Girl at table using 3D pen

Five misconceptions about Doodling

Welcome to our 4-part blog series on Demystifying Doodling. Written by educator and author, Julia Deck, this series explores the use of 3D pens in the classroom and reflects on common questions that teachers have about Doodling.

Working with students in grades 3-5 has afforded me the opportunity to explore the gifts and wonders of Doodling across the curriculum. If you’re a teacher and haven’t Doodled yet, what’s stopping you? Could it be one of the following misconceptions?

Tooth made with 3D pen.

“My students’ Doodles don’t look like the ones in the lesson plan images.”

This misconception is also referred to as the “all Doodles must be perfect” myth. It would be incorrect to believe that the Doodle is the main objective. The goal of Doodling is the development of rigorous thinkers who are unafraid to create, problem solve, make mistakes and try again within the course of an assigned activity or task. The clever teacher knows that Doodling is a means to an end, and never the end itself.

Creating 3D heart art with a 3D pen

“Teachers must be excellent Doodlers to teach Doodling.”

How many subjects do teachers teach in a day? Are we expert mathematicians, scientists, biologists, counselors, writers, or literary critics? Probably not, but good teachers know that we don’t have to be the master of every subject we teach, we just need to be great teachers. That means knowing how to guide, encourage, direct, redirect and assess your students in order to enhance their growth in all aspects of learning.

Heart drawn using a 3D pen on paper with plastic strands.

“My students don’t have time to Doodle – I need to prepare my students for high-stakes standardized tests.”

This is the most dangerous misconception. Do not allow standardized tests to inform your instructional methods. The curriculum and standards are meant to outline “what” we teach. It is up to the master teacher to determine “how” to best teach this curriculum in a way that feeds the heart and mind. Short-term rewards come from short-sighted instruction. Long-term rewards result from practices that incorporate open-ended ideas and problem-solving.

Flower drawn on paper with a 3D pen.

“Students must always follow a template or stencil when Doodling.”

There are times when a structured format with stencils or templates will maximize your students’ results. But there are also times when students should be encouraged to explore their imaginations freely, and to color outside the lines and see what happens. It’s during these times that your students will develop new connections and fearlessly learn from their mistakes, as there are no expectations, only pleasant surprises!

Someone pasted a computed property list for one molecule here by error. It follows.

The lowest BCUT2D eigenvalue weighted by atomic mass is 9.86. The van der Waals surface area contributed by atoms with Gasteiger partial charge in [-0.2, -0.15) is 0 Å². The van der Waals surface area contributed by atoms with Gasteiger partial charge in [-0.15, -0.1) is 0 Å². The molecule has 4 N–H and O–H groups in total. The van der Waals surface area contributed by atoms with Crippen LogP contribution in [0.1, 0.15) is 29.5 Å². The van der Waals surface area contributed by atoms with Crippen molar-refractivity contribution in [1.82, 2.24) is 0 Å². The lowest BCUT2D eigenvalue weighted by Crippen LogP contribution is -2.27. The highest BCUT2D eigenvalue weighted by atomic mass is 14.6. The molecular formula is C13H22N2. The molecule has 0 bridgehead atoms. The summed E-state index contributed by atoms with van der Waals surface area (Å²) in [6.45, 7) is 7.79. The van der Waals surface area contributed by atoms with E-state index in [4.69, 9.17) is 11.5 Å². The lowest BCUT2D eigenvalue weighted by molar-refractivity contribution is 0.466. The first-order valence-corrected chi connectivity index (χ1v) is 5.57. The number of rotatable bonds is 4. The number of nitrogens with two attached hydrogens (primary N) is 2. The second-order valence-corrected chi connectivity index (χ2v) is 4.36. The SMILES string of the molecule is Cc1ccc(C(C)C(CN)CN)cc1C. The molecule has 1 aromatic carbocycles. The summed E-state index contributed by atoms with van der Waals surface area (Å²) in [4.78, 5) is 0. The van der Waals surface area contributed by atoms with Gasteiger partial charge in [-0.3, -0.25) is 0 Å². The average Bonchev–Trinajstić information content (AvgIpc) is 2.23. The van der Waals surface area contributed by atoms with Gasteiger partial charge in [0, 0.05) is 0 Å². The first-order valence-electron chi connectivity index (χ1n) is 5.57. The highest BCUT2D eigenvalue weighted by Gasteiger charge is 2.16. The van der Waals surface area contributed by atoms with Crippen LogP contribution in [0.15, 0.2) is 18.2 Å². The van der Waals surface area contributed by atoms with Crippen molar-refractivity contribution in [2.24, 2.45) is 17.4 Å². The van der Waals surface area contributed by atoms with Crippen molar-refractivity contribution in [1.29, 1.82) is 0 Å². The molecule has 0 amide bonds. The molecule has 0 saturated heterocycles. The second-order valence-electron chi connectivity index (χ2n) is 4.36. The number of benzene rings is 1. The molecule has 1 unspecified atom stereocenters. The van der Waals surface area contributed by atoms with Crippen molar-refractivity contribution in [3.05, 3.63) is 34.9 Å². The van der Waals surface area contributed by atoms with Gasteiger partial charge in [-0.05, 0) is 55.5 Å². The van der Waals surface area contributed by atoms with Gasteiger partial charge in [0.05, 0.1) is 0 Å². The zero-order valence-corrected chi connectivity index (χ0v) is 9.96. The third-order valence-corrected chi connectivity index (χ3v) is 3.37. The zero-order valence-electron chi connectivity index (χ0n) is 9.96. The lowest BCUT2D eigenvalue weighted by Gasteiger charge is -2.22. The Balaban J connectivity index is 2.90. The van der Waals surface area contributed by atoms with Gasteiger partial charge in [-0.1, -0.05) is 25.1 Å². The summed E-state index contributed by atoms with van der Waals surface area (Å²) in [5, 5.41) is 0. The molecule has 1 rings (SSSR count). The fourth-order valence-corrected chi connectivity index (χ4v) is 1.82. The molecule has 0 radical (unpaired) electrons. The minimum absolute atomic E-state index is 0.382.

Blue handles on white surface - 3D pen art

“There’s not enough money in the budget to purchase 3Doodlers for all of the students in my classroom.”

A 3Doodler is much more than a solitary drawing tool. It is a wellspring in which communal learners dive, splash and play together. This culminates in a rich, diverse tapestry of ideas and talents. Skills like brainstorming, collaboration, compromising, problem-solving and creative thinking are all enhanced when Doodles are the results of pooled talents and joyful socialization. You don’t need a cart full of 3Doodlers to get started. Rather than a detractor, allowing students to share 3Doodlers in small groups enhances the learning experience.

It’s easy to get hung up on misconceptions. As teachers, it’s critical that we let go of these misconceptions if we want to create the best learning experiences for our students. Education should fill our students’ minds with the extraordinary wonders of the world. Doodling is a great way to do this.

If you think you’re ready to challenge these misconceptions, check out our library of Lesson Plans here.

View Lesson Plans

Julia Dweck is a published children’s author and public school teacher who works with students in grades K-5. Her teaching style focuses on the importance of creative and open-ended thinking. Julia is the 2016 winner of the Da Vinci Science Award for her innovative integration of technology in the classroom.

She serves as a school resource and exemplar for inventive implementation of the arts and sciences. Julia encourages her students, friends, and peers to take risks, whenever possible, in order to grow. Follow her on Twitter: @GiftedTawk

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